Market researchers segment the markets by looking at their descriptive characteristics, e.g. geographic and demographic. Alternatively, they may also form segments by looking at consumer buying behavior.
Geographic Segmentation – e.g. North America, Latin America, Japan, Asia-Pacific, EMEA (Europe, Middle East, Africa)
Demographic segmentation can be based on variables described below:
Age and life-cycle stage – e.g. apparels for babies, infants, kids, teenagers, adults
Life stage – e.g. products targeted at newlyweds
Gender – e.g. fashion, hairstyling, cosmetics, magazines
Generation – In America, there are GI Generation, Silent Generation, Baby Boomers, Gen-X, Gen-Y, Millennial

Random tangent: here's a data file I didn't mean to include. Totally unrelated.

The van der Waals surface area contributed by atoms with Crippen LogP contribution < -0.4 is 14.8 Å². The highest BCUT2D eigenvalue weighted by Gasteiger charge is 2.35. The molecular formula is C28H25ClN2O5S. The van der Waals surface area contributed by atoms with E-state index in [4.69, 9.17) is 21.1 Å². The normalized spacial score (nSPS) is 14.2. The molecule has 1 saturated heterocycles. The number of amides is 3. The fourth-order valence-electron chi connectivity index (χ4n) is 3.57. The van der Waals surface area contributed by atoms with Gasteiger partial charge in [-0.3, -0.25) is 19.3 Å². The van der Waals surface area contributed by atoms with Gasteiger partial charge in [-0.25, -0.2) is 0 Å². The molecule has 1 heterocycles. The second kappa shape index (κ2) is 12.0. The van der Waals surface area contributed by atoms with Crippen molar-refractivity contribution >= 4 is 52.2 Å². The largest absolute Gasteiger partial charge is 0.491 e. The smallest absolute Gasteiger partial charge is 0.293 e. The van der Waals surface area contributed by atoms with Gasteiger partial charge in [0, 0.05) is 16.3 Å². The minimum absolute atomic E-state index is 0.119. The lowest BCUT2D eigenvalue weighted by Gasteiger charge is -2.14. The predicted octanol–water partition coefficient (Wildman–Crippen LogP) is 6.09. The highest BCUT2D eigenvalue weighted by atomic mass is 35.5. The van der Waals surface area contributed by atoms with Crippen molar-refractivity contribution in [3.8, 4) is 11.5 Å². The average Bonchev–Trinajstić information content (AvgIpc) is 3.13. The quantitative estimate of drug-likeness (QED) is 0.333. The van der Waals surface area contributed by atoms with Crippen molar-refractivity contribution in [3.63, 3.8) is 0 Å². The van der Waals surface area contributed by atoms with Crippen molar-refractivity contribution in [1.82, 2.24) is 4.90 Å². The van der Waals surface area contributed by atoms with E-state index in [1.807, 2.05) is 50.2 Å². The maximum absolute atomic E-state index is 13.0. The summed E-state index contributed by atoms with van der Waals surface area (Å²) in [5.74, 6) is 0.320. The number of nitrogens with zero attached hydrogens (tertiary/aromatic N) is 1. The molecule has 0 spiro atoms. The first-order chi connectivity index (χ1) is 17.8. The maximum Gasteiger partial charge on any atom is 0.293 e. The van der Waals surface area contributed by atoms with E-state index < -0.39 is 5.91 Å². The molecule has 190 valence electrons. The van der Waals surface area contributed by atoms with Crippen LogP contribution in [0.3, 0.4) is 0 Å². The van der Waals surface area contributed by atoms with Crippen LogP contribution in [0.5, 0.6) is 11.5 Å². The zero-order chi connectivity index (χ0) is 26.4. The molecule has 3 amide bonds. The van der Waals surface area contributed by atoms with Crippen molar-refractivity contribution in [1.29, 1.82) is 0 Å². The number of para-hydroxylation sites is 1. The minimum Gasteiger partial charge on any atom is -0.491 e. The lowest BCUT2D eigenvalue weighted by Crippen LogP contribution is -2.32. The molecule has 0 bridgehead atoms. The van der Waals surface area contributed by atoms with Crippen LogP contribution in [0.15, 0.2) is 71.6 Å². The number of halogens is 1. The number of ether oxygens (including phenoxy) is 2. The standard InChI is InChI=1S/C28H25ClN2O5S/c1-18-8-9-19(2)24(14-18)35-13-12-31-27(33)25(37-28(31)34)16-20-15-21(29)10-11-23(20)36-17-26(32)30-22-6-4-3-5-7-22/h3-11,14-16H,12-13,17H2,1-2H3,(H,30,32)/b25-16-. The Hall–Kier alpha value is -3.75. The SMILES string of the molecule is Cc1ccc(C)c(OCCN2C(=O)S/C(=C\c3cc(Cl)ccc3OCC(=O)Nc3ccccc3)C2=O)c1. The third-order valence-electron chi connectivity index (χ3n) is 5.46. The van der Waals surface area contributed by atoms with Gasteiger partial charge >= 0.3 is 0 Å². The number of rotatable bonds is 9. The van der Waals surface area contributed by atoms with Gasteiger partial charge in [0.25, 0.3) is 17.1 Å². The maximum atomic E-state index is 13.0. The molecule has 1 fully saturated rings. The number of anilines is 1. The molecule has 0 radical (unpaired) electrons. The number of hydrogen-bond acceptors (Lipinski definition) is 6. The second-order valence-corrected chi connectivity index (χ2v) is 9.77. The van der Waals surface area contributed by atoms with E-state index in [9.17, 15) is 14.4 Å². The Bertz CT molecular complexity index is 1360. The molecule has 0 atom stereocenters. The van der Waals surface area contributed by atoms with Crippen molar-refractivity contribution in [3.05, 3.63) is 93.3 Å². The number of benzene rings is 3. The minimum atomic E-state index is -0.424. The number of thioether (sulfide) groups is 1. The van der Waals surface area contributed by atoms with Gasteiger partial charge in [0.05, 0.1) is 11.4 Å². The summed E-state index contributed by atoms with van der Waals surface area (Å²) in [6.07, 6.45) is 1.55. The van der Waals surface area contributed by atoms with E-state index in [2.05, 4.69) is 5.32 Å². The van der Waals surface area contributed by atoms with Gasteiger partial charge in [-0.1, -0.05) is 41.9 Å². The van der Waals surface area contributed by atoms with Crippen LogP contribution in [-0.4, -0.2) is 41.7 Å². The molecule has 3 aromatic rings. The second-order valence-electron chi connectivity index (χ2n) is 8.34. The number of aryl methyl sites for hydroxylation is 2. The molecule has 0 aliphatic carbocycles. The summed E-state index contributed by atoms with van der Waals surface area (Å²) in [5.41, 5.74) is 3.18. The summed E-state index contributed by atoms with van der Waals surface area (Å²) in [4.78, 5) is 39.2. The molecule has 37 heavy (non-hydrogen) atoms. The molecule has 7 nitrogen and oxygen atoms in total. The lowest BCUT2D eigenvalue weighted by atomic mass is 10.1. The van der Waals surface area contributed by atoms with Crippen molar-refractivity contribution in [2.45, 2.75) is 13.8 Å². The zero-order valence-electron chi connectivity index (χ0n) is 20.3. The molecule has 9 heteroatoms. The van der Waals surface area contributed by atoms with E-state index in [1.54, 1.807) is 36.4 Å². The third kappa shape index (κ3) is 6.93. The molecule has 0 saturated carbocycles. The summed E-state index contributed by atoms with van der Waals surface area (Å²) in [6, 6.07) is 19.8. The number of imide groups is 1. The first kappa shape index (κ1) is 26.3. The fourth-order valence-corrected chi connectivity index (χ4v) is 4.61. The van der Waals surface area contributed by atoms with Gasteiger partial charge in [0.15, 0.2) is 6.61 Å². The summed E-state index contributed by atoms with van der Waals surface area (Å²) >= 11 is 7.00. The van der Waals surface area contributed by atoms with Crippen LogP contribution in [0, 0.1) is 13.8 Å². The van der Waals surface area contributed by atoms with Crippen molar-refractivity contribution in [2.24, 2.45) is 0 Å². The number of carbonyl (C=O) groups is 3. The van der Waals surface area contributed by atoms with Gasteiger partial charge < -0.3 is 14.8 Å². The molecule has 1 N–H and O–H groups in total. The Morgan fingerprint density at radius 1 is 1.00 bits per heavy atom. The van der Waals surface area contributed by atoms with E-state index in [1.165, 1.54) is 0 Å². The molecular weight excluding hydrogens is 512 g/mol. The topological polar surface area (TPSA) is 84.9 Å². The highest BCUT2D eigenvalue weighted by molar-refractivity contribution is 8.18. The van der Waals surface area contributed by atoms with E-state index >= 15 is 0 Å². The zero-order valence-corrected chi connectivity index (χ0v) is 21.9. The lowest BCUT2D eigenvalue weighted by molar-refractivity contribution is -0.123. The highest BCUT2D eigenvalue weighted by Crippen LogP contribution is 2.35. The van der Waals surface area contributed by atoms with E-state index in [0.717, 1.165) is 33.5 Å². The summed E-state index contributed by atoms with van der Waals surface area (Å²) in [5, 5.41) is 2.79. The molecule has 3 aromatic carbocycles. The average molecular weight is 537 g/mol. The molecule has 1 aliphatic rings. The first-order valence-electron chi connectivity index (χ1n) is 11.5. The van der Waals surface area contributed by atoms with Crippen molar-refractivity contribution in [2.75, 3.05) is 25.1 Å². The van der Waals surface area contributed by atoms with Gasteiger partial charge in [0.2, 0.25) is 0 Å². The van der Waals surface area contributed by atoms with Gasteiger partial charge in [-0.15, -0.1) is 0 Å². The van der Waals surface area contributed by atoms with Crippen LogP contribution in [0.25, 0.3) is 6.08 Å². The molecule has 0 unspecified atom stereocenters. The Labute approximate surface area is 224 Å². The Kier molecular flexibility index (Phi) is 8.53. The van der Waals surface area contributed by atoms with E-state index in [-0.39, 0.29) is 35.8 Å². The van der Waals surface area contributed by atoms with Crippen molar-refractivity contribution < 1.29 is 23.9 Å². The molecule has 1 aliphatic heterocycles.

Here consumers are grouped on the basis of their knowledge of, attitude toward, use of, or response to a product.
Decision roles – initiator, influencer, decider, buyer, user. Marketers can target one or more groups.
Occasions – Some products are sold year round, while others are available on special occasions such as Christmas, Chinese New Year, Valentine’s Day.
User status – nonusers, ex-users, potential users, first-time users, regular users
Usage rate – light users, medium users, heavy users
Loyalty status – hard-core loyals, split loyals, shifting loyals, switchers
Site note: I am perplexed as to how researchers identify the EMEA market. I prefer to see them as three different segments – Europe, Middle-East & North Africa, Sub-Sahara Africa.
Reference: Kotler & Keller, “Marketing Management”, 12th edition